The Tempest, Shakespeare's Most Musical Play

By James David Jacobs

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The Tempest was written and premiered exactly four centuries ago in 1611. It's the last play that Shakespeare wrote without collaboration. And it's one of only two plays he wrote which is not an adaptation of an existing story or history.

(The other one is Love’s Labours Lost, one of Shakespeare’s first plays.)

It is truly an original work, one that stands at the crossroads of theatrical history: between the Renaissance and the Baroque, between the Elizabethan theatre of the imagination and the Jacobean spectacle, between the primacy of the word and the primacy of sensory entertainment.

The common link between all of these is music. It's no coincidence that at the same time these upheavals were taking place in England, the art form known as opera was being born in Italy (the first operatic masterpiece, Monteverdi's L'Orfeo, was premiered in 1607.)

One of the most remarkable aspects of the play is how aware it is of its own historical position, how consciously Shakespeare bids farewell to past trends and welcomes new ones, reinventing himself even at the end of his career. This is particularly evident in his use of music and sound cues, which are integrated into the text in an unprecedented way.
 

Be not afeard, the isle is full of noises,
Sounds, and sweet airs, that give delight and hurt not.
Sometimes a thousand twangling instruments
Will hum about mine ears; and sometime voices,
That if I then wak’d after long sleep,
Will make me sleep again, and then in dreaming,
The clouds methought would open, and show riches
Ready to drop upon me, that when I wak’d
I cried to dream again.
(Caliban, Act III scene ii)

 

George Romney's The Tempest, Act I, scene i (1797)

At just over 2,000 lines, The Tempest is one of Shakespeare’s shortest plays on the page (only The Comedy of Errors has fewer lines), but that doesn’t mean it’s necessarily the shortest in performance.

There are many places where the music takes over, and whole scenes are performed in mime and dance, or, most remarkably, with the characters themselves just standing there listening to the music along with the audience.

We have a better idea of what the music in the original production sounded like than we do for any other Shakespeare play.  That's thanks to surviving settings by the composer and lutenist Robert Johnson of two songs from the play ("Full Fathom Five" and "Where the Bee Sucks").

Since this play was written to be played indoors for a court theatre, there were possibilities for more subtlety in the scoring than would be possible at an outdoor theater, and we can be sure Shakespeare took advantage of that; you certainly couldn’t hear a solo lute, or a viol consort, at the Globe.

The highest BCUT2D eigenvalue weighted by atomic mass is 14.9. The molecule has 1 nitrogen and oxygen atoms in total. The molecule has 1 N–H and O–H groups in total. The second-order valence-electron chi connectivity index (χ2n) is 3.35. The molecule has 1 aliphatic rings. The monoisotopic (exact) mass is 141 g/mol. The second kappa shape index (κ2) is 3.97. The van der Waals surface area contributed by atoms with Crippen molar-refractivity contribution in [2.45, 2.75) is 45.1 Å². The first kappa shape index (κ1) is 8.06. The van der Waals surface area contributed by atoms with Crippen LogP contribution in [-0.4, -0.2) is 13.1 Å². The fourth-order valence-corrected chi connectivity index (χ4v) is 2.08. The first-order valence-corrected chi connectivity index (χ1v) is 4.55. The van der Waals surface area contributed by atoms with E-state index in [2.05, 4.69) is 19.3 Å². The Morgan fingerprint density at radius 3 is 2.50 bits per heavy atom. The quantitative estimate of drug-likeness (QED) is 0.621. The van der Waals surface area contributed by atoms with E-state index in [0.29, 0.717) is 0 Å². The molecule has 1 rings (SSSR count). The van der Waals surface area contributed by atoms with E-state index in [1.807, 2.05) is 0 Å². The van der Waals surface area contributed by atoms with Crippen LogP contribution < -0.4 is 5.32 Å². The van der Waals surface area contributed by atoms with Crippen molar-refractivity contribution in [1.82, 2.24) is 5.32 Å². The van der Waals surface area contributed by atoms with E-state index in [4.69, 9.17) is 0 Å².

(Another new innovation of the indoor theater was intermission; outdoor productions were played without a break, but court performances had long intermissions with plenty of refreshments available, not unlike the Metropolitan Opera today. Near the end of Act III scene i, Miranda says to Ferdinand, apropos of nothing related to the plot, “And now farewell / Till half an hour hence.”)
 
While many of Shakespeare’s plays have inspired musical settings through the years, what’s unique about The Tempest is how few changes are necessary to make the play adaptable to music of many centuries, not to mention film.

Many of the settings of Romeo and Juliet, for example, could just as easily refer to the older tragic love stories Shakespeare himself drew on when writing that play. But The Tempest is truly a world Shakespeare himself created, and it is no coincidence that it is the least dated of Shakespeare’s plays, the one that requires the least translation for a modern audience.

And one of the main reasons for this is that it is the play in which he puts the most trust in the power of music.



In March, the Boston Symphony Orchestra performed a concert devoted in large part to music inspired by Williams Shakespeare's The Tempest.

Thomas Adès conducted scenes from his own opera based on the play, along with Tempest-inspired pieces by Tchaikovsky and Sibelius. In addition, Anthony Marwood was the soloist for Adès's Violin Concerto, "Concentric Paths." Adès talked with Brian Bell about the entire concert, including the conception of a program built around The Tempest:
 

Hear WGBH's BSO broadcast producer Brian Bell's interview with
composer and conductor Thomas Adès
.


Brian Bell also talked with Hila Plitmann, who sang the role of Ariel:

Hear WGBH's BSO broadcast producer Brian Bell's interview with
soprano Hila Plitmann
.




MORE BACKSTAGE WITH BRIAN BELL

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